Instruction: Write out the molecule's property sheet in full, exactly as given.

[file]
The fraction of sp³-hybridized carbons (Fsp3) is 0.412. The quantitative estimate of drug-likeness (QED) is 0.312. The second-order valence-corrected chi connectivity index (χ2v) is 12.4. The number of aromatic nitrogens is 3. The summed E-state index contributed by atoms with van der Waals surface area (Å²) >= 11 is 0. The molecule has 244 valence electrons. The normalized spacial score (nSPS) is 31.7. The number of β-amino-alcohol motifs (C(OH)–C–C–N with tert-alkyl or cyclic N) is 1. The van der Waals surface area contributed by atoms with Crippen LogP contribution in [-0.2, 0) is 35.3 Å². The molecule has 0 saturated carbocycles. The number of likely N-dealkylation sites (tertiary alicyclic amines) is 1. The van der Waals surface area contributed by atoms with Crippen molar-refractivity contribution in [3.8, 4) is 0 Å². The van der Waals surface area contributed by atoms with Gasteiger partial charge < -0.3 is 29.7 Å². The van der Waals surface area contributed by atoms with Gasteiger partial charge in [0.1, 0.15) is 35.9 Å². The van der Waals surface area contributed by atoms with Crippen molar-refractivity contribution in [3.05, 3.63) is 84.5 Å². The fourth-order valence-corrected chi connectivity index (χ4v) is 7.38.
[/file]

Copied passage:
The fraction of sp³-hybridized carbons (Fsp3) is 0.412. The quantitative estimate of drug-likeness (QED) is 0.312. The second-order valence-corrected chi connectivity index (χ2v) is 12.4. The number of aromatic nitrogens is 3. The summed E-state index contributed by atoms with van der Waals surface area (Å²) >= 11 is 0. The molecule has 244 valence electrons. The normalized spacial score (nSPS) is 31.7. The number of β-amino-alcohol motifs (C(OH)–C–C–N with tert-alkyl or cyclic N) is 1. The van der Waals surface area contributed by atoms with Crippen LogP contribution in [-0.2, 0) is 35.3 Å². The molecule has 0 saturated carbocycles. The number of likely N-dealkylation sites (tertiary alicyclic amines) is 1. The van der Waals surface area contributed by atoms with Crippen molar-refractivity contribution in [3.8, 4) is 0 Å². The van der Waals surface area contributed by atoms with Gasteiger partial charge < -0.3 is 29.7 Å². The van der Waals surface area contributed by atoms with Gasteiger partial charge in [0.1, 0.15) is 35.9 Å². The van der Waals surface area contributed by atoms with Crippen molar-refractivity contribution in [3.05, 3.63) is 84.5 Å². The fourth-order valence-corrected chi connectivity index (χ4v) is 7.38.